RD: For white people, their identities rest on the idea of racism as about good or bad people, about moral or immoral singular acts, and if we’re good, moral people we can’t be racist – we don’t engage in those acts. This is one of the most effective adaptations of racism over time—that we can think of racism as only something that individuals either are or are not “doing.”
In large part, white fragility—the defensiveness, the fear of conflict—is rooted in this good/bad binary. If you call someone out, they think to themselves, “What you just said was that I am a bad person, and that is intolerable to me.” It’s a deep challenge to the core of our identity as good, moral people.
A few months ago, I joined a couple of neighborhood Facebook groups, and like previous times when I’ve participated in lightly moderated or unmoderated Internet discussions, I was once again shocked by people’s opinions and behaviors. You’d think I’d learn. Anyway, one of the groups was a neighborhood ‘Crime Watch’ group, and several times when recent local (thankfully, not terribly severe) crimes were discussed, some commenters immediately assumed that they were perpetrated by the [mostly Latino] workers building new homes in the area. In two of these instances, the probable perpetrators were caught (in part due to awareness raised by the Facebook page, to give credit where it’s due), and the alleged criminals turned out to be white teenagers who live in the neighborhood. So much for people’s desire to believe that the crimes were perpetrated by outsiders.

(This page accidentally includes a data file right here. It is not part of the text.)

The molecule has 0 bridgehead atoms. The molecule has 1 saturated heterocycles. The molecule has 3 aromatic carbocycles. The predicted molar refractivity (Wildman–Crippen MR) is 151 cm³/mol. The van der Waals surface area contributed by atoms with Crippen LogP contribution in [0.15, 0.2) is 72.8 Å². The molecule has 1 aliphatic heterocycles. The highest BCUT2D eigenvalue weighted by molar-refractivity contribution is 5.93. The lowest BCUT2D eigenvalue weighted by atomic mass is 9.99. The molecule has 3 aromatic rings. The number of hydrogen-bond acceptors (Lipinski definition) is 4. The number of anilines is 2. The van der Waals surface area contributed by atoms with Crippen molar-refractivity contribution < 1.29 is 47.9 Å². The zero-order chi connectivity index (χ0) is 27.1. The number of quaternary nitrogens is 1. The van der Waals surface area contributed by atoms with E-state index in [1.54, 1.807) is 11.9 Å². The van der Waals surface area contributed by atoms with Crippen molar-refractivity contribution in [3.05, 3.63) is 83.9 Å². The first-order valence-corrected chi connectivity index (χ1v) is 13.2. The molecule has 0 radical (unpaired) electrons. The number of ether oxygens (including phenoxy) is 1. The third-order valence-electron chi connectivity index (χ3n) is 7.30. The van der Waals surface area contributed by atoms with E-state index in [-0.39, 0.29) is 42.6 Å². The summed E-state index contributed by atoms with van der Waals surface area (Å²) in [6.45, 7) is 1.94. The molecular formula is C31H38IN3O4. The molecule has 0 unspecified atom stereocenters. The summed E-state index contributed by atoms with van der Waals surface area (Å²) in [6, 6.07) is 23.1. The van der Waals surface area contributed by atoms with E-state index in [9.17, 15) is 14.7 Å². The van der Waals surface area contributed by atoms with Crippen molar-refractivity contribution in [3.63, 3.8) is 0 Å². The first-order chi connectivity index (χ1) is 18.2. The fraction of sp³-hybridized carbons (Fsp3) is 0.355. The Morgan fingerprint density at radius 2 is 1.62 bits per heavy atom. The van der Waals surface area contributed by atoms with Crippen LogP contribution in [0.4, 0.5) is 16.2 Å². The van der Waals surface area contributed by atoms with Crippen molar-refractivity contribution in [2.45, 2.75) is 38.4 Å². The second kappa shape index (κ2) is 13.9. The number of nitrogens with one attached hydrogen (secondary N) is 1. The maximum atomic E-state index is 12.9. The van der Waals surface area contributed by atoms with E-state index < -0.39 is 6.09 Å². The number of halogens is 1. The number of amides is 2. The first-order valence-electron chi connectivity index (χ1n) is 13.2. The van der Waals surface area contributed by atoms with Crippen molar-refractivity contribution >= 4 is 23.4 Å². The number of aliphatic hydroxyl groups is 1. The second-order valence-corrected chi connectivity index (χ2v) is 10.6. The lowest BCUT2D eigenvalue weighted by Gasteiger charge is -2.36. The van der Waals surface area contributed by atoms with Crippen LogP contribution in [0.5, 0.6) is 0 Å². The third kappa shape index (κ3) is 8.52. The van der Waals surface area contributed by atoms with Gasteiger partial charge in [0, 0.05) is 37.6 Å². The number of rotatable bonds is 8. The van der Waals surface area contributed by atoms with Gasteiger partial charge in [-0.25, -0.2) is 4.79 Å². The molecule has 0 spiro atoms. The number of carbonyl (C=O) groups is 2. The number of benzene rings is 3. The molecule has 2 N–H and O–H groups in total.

A couple of weeks ago, someone posted to the Crime Watch group a link to a news article about two accused burglars who’d been caught, wondering if they had been active in our area. The news article displayed the mugshots from both alleged criminals, and as it happens, they were both African American. Predictably, some of the first comments on the Facebook thread were pretty horrible and/or racist, in my opinion. One of those first commenters simply wrote, “Thugs.” I added a comment, “‘Thug’ is a racially charged word. Best to avoid it.” In my mind, I hadn’t openly accused the previous commenter of racism, though in truth that’s what I was thinking. Naively, I did not anticipate the pile-on that subsequently occurred. The original commenter added that she herself was Hispanic and therefore couldn’t be racist. Later came accusations of political correctness, which quickly degenerated into flat-out name-calling. It got very ugly quickly.
For weeks prior to this, I would recount to Katie the appalling narrow-mindedness I saw in discussions in the Facebook pages, and Katie would always respond by asking me why I continued to frequent them if they caused me so much grief. Fair point. The name-calling pile-on brought her point home, so I resigned from all of the groups for my own mental health.